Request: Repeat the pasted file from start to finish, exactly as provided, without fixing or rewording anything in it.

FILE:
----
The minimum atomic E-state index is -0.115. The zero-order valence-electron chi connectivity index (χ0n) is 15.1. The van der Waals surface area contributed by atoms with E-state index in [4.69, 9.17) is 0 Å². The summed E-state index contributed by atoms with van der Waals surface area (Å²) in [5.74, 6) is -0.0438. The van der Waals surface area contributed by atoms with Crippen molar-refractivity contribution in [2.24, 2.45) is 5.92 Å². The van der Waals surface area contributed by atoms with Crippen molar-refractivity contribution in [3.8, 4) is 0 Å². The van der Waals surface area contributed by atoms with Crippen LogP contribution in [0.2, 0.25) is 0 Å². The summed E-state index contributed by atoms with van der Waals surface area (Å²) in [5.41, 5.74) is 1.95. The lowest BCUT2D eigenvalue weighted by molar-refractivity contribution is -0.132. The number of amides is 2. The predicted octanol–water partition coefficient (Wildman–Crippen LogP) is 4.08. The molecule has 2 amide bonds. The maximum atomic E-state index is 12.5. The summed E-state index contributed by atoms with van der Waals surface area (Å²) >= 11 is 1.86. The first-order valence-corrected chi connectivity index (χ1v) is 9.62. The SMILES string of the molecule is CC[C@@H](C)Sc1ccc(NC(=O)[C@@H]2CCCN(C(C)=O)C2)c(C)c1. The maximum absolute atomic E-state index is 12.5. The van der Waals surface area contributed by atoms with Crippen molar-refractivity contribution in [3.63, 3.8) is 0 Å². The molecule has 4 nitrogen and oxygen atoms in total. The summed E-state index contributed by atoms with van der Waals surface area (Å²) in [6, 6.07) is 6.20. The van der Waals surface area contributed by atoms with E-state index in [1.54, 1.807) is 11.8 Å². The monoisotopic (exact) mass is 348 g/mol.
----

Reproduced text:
The minimum atomic E-state index is -0.115. The zero-order valence-electron chi connectivity index (χ0n) is 15.1. The van der Waals surface area contributed by atoms with E-state index in [4.69, 9.17) is 0 Å². The summed E-state index contributed by atoms with van der Waals surface area (Å²) in [5.74, 6) is -0.0438. The van der Waals surface area contributed by atoms with Crippen molar-refractivity contribution in [2.24, 2.45) is 5.92 Å². The van der Waals surface area contributed by atoms with Crippen molar-refractivity contribution in [3.8, 4) is 0 Å². The van der Waals surface area contributed by atoms with Crippen LogP contribution in [0.2, 0.25) is 0 Å². The summed E-state index contributed by atoms with van der Waals surface area (Å²) in [5.41, 5.74) is 1.95. The lowest BCUT2D eigenvalue weighted by molar-refractivity contribution is -0.132. The number of amides is 2. The predicted octanol–water partition coefficient (Wildman–Crippen LogP) is 4.08. The molecule has 2 amide bonds. The maximum atomic E-state index is 12.5. The summed E-state index contributed by atoms with van der Waals surface area (Å²) >= 11 is 1.86. The first-order valence-corrected chi connectivity index (χ1v) is 9.62. The SMILES string of the molecule is CC[C@@H](C)Sc1ccc(NC(=O)[C@@H]2CCCN(C(C)=O)C2)c(C)c1. The maximum absolute atomic E-state index is 12.5. The van der Waals surface area contributed by atoms with Crippen molar-refractivity contribution in [3.63, 3.8) is 0 Å². The molecule has 4 nitrogen and oxygen atoms in total. The summed E-state index contributed by atoms with van der Waals surface area (Å²) in [6, 6.07) is 6.20. The van der Waals surface area contributed by atoms with E-state index in [1.54, 1.807) is 11.8 Å². The monoisotopic (exact) mass is 348 g/mol.